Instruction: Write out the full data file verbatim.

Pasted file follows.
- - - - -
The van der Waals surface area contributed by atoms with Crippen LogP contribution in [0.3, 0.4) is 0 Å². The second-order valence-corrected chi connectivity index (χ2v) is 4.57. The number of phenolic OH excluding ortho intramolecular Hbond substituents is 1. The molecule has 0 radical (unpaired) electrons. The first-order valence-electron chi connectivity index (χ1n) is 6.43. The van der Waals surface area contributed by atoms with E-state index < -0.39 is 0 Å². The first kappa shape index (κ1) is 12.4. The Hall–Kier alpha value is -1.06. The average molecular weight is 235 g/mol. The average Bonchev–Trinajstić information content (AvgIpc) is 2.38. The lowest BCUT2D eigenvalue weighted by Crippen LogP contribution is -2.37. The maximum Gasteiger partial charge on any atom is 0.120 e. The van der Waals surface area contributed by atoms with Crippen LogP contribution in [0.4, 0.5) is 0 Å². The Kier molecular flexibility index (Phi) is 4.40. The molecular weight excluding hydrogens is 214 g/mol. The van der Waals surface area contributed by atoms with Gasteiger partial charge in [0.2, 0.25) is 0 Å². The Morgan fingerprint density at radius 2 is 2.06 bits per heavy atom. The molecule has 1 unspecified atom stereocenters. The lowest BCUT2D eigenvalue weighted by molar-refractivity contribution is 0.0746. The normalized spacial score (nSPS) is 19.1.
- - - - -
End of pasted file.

The van der Waals surface area contributed by atoms with Crippen LogP contribution in [0.3, 0.4) is 0 Å². The second-order valence-corrected chi connectivity index (χ2v) is 4.57. The number of phenolic OH excluding ortho intramolecular Hbond substituents is 1. The molecule has 0 radical (unpaired) electrons. The first-order valence-electron chi connectivity index (χ1n) is 6.43. The van der Waals surface area contributed by atoms with E-state index < -0.39 is 0 Å². The first kappa shape index (κ1) is 12.4. The Hall–Kier alpha value is -1.06. The average molecular weight is 235 g/mol. The average Bonchev–Trinajstić information content (AvgIpc) is 2.38. The lowest BCUT2D eigenvalue weighted by Crippen LogP contribution is -2.37. The maximum Gasteiger partial charge on any atom is 0.120 e. The van der Waals surface area contributed by atoms with Crippen LogP contribution in [0.4, 0.5) is 0 Å². The Kier molecular flexibility index (Phi) is 4.40. The molecular weight excluding hydrogens is 214 g/mol. The van der Waals surface area contributed by atoms with Gasteiger partial charge in [0.2, 0.25) is 0 Å². The Morgan fingerprint density at radius 2 is 2.06 bits per heavy atom. The molecule has 1 unspecified atom stereocenters. The lowest BCUT2D eigenvalue weighted by molar-refractivity contribution is 0.0746. The normalized spacial score (nSPS) is 19.1.